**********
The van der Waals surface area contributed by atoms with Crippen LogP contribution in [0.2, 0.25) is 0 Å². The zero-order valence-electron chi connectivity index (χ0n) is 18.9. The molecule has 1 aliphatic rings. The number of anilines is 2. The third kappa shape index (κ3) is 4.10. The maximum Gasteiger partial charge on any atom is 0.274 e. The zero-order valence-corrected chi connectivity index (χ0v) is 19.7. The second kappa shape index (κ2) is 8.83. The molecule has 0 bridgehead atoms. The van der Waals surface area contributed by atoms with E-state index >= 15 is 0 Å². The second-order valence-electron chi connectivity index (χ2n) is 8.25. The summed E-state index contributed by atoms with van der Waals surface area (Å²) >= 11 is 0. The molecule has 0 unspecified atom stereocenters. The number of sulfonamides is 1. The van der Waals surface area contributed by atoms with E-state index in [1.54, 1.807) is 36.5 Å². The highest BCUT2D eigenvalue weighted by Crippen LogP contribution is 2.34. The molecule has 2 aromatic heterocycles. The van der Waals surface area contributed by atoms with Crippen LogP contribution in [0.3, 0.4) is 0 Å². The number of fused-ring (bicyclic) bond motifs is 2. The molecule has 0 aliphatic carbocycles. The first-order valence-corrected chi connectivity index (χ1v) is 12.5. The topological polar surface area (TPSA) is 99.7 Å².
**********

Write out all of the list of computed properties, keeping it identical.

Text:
The van der Waals surface area contributed by atoms with Crippen LogP contribution in [0.2, 0.25) is 0 Å². The zero-order valence-electron chi connectivity index (χ0n) is 18.9. The molecule has 1 aliphatic rings. The number of anilines is 2. The third kappa shape index (κ3) is 4.10. The maximum Gasteiger partial charge on any atom is 0.274 e. The zero-order valence-corrected chi connectivity index (χ0v) is 19.7. The second kappa shape index (κ2) is 8.83. The molecule has 0 bridgehead atoms. The van der Waals surface area contributed by atoms with E-state index >= 15 is 0 Å². The second-order valence-electron chi connectivity index (χ2n) is 8.25. The summed E-state index contributed by atoms with van der Waals surface area (Å²) >= 11 is 0. The molecule has 0 unspecified atom stereocenters. The number of sulfonamides is 1. The van der Waals surface area contributed by atoms with E-state index in [1.54, 1.807) is 36.5 Å². The highest BCUT2D eigenvalue weighted by Crippen LogP contribution is 2.34. The molecule has 2 aromatic heterocycles. The van der Waals surface area contributed by atoms with Crippen LogP contribution in [0.3, 0.4) is 0 Å². The number of fused-ring (bicyclic) bond motifs is 2. The molecule has 0 aliphatic carbocycles. The first-order valence-corrected chi connectivity index (χ1v) is 12.5. The topological polar surface area (TPSA) is 99.7 Å².